Another critical soft skill is project management. Knowing how to configure a switch is one thing. Planning for all the required hardware, considerations, and personnel to pull off a multisite, multinational network is quite another.
There are project scopes to set and work within, budgets to set and operate within, timetables to plan for, and final objectives and deliverables to, well, deliver. Studying even parts of the PMP (Project Manager Professional) certification material could pay dividends in learning to run a large project, helping you to stand out as a valuable admin.
The netadmin must also keep up with current trends and developments in their field. New technologies like intent-based networking and software-defined networking promise to revolutionize network management. They sound cool, but are they a good fit for your particular architecture? Do they contribute to your real goals or solve any pain points? Or are they just flashy new tech that you want to play with?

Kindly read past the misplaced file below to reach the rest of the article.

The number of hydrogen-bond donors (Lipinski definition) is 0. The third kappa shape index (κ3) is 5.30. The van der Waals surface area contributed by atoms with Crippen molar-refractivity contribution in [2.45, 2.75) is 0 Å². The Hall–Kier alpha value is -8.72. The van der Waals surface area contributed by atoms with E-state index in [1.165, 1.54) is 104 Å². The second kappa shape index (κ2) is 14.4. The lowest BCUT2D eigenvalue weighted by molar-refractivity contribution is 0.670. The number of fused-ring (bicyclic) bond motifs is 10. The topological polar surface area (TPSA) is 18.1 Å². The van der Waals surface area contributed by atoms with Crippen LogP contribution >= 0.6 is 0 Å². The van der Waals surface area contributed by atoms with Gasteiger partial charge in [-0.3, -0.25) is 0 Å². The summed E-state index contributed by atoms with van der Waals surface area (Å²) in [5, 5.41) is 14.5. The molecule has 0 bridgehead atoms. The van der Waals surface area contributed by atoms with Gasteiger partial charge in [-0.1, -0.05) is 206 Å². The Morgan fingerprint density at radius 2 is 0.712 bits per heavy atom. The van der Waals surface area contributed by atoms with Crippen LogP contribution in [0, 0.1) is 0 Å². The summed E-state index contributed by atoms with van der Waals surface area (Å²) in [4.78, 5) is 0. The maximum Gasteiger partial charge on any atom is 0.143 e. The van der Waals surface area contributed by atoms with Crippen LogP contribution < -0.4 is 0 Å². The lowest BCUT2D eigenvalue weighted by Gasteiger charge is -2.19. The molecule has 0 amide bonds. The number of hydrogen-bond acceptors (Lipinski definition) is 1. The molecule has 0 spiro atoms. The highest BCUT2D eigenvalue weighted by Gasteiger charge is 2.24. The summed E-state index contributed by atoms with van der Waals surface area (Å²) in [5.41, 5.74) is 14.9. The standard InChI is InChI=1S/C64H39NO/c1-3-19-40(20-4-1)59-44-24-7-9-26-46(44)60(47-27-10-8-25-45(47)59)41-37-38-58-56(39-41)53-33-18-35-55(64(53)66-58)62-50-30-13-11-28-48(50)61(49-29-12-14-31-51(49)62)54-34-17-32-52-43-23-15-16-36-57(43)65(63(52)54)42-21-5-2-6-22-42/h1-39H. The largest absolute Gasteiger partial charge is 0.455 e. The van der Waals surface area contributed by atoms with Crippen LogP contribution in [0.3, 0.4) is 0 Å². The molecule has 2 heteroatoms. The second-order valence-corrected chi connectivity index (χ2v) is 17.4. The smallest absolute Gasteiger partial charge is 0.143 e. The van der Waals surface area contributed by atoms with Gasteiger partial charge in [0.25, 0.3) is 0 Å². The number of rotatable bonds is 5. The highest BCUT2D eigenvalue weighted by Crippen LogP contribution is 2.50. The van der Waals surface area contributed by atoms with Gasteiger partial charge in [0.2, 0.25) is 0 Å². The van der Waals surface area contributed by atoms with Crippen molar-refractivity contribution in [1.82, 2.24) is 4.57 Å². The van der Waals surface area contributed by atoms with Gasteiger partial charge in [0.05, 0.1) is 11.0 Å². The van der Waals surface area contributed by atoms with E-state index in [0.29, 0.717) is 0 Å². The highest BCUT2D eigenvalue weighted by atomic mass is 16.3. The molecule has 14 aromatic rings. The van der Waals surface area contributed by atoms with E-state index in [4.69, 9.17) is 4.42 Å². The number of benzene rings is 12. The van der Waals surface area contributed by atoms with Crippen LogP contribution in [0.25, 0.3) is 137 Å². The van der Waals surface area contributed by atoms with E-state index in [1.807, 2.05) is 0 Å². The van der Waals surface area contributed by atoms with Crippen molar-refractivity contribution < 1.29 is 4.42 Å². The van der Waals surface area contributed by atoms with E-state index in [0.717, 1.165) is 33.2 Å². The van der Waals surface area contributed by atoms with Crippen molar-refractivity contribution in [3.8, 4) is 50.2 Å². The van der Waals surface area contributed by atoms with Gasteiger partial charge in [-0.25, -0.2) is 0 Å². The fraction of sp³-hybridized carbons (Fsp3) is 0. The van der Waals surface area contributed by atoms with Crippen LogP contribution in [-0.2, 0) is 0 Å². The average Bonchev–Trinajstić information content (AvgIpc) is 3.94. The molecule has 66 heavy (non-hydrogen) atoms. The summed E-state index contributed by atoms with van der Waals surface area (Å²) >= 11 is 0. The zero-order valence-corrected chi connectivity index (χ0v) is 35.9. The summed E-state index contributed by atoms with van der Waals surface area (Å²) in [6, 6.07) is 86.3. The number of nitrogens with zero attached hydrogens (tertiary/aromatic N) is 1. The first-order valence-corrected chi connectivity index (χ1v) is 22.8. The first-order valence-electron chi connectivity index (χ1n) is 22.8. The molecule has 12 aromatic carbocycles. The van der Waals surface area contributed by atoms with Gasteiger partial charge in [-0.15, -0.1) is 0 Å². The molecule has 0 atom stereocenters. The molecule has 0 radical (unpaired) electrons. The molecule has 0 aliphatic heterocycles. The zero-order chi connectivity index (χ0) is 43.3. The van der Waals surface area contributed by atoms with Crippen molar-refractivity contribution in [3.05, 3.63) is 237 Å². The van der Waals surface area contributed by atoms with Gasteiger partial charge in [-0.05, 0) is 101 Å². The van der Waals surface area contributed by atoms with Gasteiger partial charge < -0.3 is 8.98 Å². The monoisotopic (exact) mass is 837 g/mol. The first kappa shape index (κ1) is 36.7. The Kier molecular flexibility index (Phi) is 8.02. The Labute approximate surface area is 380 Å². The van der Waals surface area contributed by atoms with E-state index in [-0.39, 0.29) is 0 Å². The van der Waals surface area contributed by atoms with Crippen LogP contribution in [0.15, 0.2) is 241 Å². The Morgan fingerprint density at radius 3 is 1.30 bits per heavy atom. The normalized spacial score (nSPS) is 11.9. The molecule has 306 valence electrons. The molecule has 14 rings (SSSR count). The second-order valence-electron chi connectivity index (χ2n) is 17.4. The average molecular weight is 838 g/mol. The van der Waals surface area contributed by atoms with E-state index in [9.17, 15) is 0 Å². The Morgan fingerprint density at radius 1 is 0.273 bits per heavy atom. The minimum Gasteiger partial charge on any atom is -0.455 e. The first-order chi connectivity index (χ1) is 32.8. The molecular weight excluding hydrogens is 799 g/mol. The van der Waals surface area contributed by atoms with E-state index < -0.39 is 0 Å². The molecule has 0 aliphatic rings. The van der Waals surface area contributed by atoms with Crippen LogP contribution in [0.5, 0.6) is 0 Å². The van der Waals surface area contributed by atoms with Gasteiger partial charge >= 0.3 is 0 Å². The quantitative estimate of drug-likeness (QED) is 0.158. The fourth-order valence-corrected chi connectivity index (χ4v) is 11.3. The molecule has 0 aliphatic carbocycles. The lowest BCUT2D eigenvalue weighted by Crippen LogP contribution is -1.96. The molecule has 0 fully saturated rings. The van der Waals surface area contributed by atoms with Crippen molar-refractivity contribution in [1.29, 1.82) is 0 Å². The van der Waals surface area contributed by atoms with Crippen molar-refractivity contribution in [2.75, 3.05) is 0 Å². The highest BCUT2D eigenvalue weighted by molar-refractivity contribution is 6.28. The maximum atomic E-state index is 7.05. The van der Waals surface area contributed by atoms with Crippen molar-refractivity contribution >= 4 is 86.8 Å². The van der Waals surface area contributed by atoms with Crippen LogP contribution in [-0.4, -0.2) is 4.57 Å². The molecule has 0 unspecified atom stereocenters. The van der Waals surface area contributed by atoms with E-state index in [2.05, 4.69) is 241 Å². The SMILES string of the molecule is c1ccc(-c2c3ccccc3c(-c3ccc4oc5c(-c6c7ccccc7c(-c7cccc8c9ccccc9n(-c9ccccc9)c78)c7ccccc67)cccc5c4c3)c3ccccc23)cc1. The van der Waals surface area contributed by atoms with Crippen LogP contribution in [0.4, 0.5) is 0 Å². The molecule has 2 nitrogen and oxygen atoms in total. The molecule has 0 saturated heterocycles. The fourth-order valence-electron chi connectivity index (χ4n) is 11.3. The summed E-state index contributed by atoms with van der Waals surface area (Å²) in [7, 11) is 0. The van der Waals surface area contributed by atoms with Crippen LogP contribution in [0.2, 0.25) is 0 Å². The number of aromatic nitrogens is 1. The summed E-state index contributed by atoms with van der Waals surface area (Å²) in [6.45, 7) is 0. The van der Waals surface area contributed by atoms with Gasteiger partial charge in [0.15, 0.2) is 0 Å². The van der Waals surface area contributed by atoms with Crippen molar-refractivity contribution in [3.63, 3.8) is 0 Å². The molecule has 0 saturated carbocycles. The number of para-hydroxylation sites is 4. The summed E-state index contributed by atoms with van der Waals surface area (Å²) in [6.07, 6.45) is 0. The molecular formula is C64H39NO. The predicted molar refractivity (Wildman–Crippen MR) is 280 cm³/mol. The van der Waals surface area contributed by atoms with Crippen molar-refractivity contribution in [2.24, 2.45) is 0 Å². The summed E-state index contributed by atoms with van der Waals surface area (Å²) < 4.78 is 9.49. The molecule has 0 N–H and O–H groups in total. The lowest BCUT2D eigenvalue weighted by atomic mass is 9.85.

All right, the good stuff you’ve been waiting for, and we’re going to start with a doozy. A network admin who isn’t heavy into automation is getting left behind. Period. Problems — big problems — will come up fast and knock down your network. Configuration changes are necessary across large quantities of devices. Performance monitoring across sites is crucial. Are you going to troubleshoot every problem, configure every device, and pull every metric? Nah, you’re going to automate it.
If you have a task that takes more than two minutes and you have to do it more than once a week, you should be writing code to automate the work. It doesn’t matter if it’s Bash, Python, C++, BASIC, or Fortran. Learn to script and make the computer do work for you.
Another oft-ignored qualification is specialization in a particular vendor. For ease of managing the network and vendor relations/purchasing/support contacts, a large company finds one hardware vendor and buys their entire network stack from them. So for that company, an admin already fluent in their preferred vendor rises to the top.